• draped clothing: resources

    by  • July 11, 2015 • draped clothing

    Saris: the best resource for draping saris is Chantal Boulanger’s book.  But if you want a quick-and-dirty primer on the most common draping style (nivi) and a few bonus options, go to sarisafari.com.  She also imports and sells some beautiful saris, if you don’t live near an Indian district.

    YouTube has some excellent additional videos.  A drape that I’m particularly fond of is the fishtail, shown here.  There are fantastic text explanations here, from a SCA person whose character is a 14-1600’s dancer in India.  She includes a description of how to go to the bathroom without undraping the whole thing, which I have found useful for both sari and some dhoti styles.

    Dhotis:

    1. here‘s a good solid basic video in English.

    2. this is a slightly different style (make sure it stays closed in front!)

    3. and here‘s a video for Kshatryia (warrior caste) style.  I find this a very practical drape for getting things done.  The crossed front on this style avoids the gapping-open-fly problem that sometimes comes with style 2.  Style 1 manages this by draping the pleats in front of the opening.

    All three of these dhoti styles can use the toilet as described in the fishtail drape description.  Nivi sari drapes don’t have that problem, of course, they’re just like skirts.  Now there are three more variations on the bifurcated sari drape, done with the longer 9 yard sari instead of the usual 6 yards

    nauvari drape (from Maharastra) one version here and one here

    tamil (Iyengar) drape
    dhoti style drape

    all three of these are a little tricky, and you’ll do better with them if you begin by learning the basic nivi and dhoti draping styles.
    I also mentioned the kanga, which I found while googling draped clothing.  I have no authority to speak on it, but there are some very useful and creative drapes here: http://www.kangausa.com/
    Notes from the field:
    the joy of draped clothing is that it is custom fitted, every time.  That means your clothes always fit.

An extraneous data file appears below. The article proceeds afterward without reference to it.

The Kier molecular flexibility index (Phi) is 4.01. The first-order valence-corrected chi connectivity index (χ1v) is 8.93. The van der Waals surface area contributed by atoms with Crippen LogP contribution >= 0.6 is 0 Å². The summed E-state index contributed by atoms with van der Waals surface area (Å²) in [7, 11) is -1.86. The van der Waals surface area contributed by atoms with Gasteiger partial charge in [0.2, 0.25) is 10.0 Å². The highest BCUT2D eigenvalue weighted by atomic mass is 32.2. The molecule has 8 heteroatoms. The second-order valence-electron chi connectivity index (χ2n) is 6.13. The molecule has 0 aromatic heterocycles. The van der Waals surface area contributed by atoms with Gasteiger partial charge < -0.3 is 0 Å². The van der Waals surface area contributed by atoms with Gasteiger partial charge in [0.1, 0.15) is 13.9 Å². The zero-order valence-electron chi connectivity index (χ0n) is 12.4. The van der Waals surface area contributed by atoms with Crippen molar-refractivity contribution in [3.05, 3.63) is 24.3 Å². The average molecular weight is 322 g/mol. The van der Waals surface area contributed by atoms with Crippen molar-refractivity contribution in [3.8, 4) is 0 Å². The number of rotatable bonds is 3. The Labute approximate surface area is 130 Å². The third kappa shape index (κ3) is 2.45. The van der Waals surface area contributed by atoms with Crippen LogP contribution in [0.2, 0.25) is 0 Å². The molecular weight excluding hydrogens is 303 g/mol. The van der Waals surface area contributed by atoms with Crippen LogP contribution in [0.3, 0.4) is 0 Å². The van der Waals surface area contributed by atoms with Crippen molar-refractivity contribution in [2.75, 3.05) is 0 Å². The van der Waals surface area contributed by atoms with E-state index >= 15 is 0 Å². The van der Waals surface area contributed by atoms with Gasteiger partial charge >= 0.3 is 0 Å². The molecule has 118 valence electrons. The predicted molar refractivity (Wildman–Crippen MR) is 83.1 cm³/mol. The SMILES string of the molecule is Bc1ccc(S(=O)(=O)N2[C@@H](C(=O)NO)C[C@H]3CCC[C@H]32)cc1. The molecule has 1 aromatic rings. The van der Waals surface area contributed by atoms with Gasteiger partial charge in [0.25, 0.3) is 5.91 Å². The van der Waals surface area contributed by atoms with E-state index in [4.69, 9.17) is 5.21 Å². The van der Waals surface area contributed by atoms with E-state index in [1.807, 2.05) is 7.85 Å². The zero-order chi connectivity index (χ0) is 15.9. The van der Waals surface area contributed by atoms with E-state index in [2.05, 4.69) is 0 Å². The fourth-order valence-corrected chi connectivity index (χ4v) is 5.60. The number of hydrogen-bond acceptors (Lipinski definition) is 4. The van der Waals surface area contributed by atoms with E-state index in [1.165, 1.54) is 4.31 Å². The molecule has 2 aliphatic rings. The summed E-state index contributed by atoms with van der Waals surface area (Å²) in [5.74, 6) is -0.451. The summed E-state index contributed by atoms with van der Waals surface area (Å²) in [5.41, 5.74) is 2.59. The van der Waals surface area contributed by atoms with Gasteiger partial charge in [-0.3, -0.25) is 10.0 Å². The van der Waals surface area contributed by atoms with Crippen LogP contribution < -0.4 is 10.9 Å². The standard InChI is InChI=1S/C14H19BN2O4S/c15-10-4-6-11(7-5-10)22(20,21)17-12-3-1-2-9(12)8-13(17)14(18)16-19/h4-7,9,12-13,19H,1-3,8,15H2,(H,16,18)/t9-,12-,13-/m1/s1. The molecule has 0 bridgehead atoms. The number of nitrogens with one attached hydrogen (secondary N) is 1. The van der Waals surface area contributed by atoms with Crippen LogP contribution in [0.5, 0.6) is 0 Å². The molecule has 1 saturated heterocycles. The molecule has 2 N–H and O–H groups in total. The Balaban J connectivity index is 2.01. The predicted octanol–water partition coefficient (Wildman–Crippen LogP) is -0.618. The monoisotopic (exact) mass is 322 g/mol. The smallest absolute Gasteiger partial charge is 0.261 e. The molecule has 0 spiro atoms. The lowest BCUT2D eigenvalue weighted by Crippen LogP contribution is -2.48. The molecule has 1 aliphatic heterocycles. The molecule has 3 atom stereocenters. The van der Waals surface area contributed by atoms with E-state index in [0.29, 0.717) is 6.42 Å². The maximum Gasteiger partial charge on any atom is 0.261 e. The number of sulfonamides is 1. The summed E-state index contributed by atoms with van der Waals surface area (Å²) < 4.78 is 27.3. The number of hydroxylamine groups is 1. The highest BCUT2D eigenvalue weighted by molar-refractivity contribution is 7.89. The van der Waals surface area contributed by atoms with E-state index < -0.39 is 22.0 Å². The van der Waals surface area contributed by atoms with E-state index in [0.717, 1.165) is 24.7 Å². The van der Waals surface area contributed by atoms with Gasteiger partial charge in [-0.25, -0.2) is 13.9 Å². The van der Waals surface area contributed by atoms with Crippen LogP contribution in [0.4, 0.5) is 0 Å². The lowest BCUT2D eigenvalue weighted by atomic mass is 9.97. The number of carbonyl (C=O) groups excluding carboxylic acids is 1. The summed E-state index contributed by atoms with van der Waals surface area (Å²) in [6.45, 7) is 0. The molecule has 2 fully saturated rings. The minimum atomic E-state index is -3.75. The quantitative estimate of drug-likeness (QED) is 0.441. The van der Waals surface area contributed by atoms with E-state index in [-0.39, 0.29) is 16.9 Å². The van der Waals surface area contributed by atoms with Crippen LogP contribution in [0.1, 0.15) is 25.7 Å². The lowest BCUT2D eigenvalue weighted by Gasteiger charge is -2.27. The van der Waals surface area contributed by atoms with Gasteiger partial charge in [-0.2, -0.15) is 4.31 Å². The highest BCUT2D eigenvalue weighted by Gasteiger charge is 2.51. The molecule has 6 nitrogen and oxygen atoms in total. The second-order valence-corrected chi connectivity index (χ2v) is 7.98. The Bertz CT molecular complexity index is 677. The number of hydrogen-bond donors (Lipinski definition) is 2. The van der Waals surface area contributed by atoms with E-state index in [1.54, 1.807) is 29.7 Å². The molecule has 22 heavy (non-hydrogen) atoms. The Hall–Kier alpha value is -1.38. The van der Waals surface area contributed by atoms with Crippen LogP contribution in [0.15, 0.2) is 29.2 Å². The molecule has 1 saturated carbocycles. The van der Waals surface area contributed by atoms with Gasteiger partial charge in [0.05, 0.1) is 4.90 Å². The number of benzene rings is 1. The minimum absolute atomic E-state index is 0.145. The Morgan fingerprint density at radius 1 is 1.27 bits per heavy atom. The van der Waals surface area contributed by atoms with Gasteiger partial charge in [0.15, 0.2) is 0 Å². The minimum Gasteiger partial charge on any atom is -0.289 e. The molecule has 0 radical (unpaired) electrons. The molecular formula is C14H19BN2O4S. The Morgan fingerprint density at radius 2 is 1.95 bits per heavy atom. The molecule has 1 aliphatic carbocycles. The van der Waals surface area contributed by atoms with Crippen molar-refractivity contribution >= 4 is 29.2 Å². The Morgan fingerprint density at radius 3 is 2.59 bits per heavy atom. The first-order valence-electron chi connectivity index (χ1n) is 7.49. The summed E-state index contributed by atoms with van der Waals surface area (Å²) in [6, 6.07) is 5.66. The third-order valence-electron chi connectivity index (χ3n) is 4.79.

the challenge of draped clothing is that YOU custom fit it, every time.  Expect to spend a little more time getting dressed (a lot more at first) while you tweak, pleat, tighten, loosen, and adjust.  The good news is, in very short order this becomes faster and easier, AND you get good at it so you don’t have to mess with your clothes during the day very much.
    Things that can upset the balance:
    1) going to the bathroom, especially the sitting-down kind.  If you wish to have this not be a TOTAL pain in the ass and you’re wearing a dhoti or a dhoti-style bifurcated sari drape (the kaccha drape  and the maharastrian nauwari drape are different; just pull the pleat out of the back, use the toilet, and put the pleat back in) you MUST go commando.  I know, we’re not supposed to say these things in public.  But seriously, it’s the difference between undoing everything and not.  If you can pee standing up you will save yourself a lot of headaches by doing so.
    2) vigorous movement.  Where you have a choice between a knot and a tuck while draping your garment, always choose the knot if you know there will be vigor in your future.  But you may still have to stop and adjust something; be attentive enough to know there might be a wardrobe malfunction.  Best draped clothes for intense activity are the simplest: lungi, folded up above the knee, is my favorite.  I use mine for EVERYTHING including hiking and learning about my car’s insides. NB: you still have to get the grease out.
    3) sitting down and shifting position like in a lecture hall or an uncomfortable family visit.  Be careful when you stand up; do it slowly and don’t force it if some of your clothes are catching.  Figure out what the problem is, lest you stand up suddenly and loose your pleats and your dignity on your way toward freedom.
    People will be curious.  Some people will stare.  Some people might get angry if you’re wearing clothes from a culture that isn’t your own.  I believe that you should always know the cultural context from which your clothing came, and use it as clothing and NOT as a costume.  If you need to have this explained further, google “cultural misappropriation”.  Your best bet is to get to know someone from the community where your clothes originated.  If you like the clothes, you really ought to be curious about where they came from and how they’re used.  Don’t change major components without understanding what you’re doing, and maybe not even then.  Be careful and respectful.
    Europeans have draped clothing too–look at ancient Greece and Rome, togas here or here and chitons here, or check out the history of the great kilt, which has to be pleated and laid on the floor and then kind of rolled into.

     

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